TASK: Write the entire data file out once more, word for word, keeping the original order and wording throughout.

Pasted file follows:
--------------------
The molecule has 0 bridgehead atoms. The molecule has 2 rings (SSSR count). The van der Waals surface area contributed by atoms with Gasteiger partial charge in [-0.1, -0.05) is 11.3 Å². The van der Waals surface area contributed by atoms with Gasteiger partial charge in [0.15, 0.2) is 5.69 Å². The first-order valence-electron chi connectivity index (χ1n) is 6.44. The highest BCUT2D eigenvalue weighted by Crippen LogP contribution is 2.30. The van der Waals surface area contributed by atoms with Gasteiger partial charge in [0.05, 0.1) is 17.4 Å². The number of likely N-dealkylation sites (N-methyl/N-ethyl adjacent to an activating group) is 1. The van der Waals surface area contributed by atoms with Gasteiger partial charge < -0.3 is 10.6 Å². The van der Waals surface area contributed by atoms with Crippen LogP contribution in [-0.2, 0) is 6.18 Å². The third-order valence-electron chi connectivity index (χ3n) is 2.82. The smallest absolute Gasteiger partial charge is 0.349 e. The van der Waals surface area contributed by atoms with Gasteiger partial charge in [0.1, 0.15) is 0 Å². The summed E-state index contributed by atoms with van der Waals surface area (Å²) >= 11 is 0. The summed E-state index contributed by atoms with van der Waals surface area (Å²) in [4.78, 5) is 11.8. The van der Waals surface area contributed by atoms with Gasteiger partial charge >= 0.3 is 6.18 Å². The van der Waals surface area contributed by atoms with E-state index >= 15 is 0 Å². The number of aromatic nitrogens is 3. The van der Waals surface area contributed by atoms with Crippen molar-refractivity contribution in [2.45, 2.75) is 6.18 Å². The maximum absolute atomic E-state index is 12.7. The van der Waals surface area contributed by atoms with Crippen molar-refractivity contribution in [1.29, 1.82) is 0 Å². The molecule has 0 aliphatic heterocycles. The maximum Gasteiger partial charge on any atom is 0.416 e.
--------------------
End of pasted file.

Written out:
The molecule has 0 bridgehead atoms. The molecule has 2 rings (SSSR count). The van der Waals surface area contributed by atoms with Gasteiger partial charge in [-0.1, -0.05) is 11.3 Å². The van der Waals surface area contributed by atoms with Gasteiger partial charge in [0.15, 0.2) is 5.69 Å². The first-order valence-electron chi connectivity index (χ1n) is 6.44. The highest BCUT2D eigenvalue weighted by Crippen LogP contribution is 2.30. The van der Waals surface area contributed by atoms with Gasteiger partial charge in [0.05, 0.1) is 17.4 Å². The number of likely N-dealkylation sites (N-methyl/N-ethyl adjacent to an activating group) is 1. The van der Waals surface area contributed by atoms with Gasteiger partial charge < -0.3 is 10.6 Å². The van der Waals surface area contributed by atoms with Crippen LogP contribution in [-0.2, 0) is 6.18 Å². The third-order valence-electron chi connectivity index (χ3n) is 2.82. The smallest absolute Gasteiger partial charge is 0.349 e. The van der Waals surface area contributed by atoms with Gasteiger partial charge in [0.1, 0.15) is 0 Å². The summed E-state index contributed by atoms with van der Waals surface area (Å²) >= 11 is 0. The summed E-state index contributed by atoms with van der Waals surface area (Å²) in [4.78, 5) is 11.8. The van der Waals surface area contributed by atoms with Gasteiger partial charge >= 0.3 is 6.18 Å². The van der Waals surface area contributed by atoms with E-state index >= 15 is 0 Å². The number of aromatic nitrogens is 3. The van der Waals surface area contributed by atoms with Crippen molar-refractivity contribution in [2.45, 2.75) is 6.18 Å². The maximum absolute atomic E-state index is 12.7. The van der Waals surface area contributed by atoms with Crippen molar-refractivity contribution in [1.29, 1.82) is 0 Å². The molecule has 0 aliphatic heterocycles. The maximum Gasteiger partial charge on any atom is 0.416 e.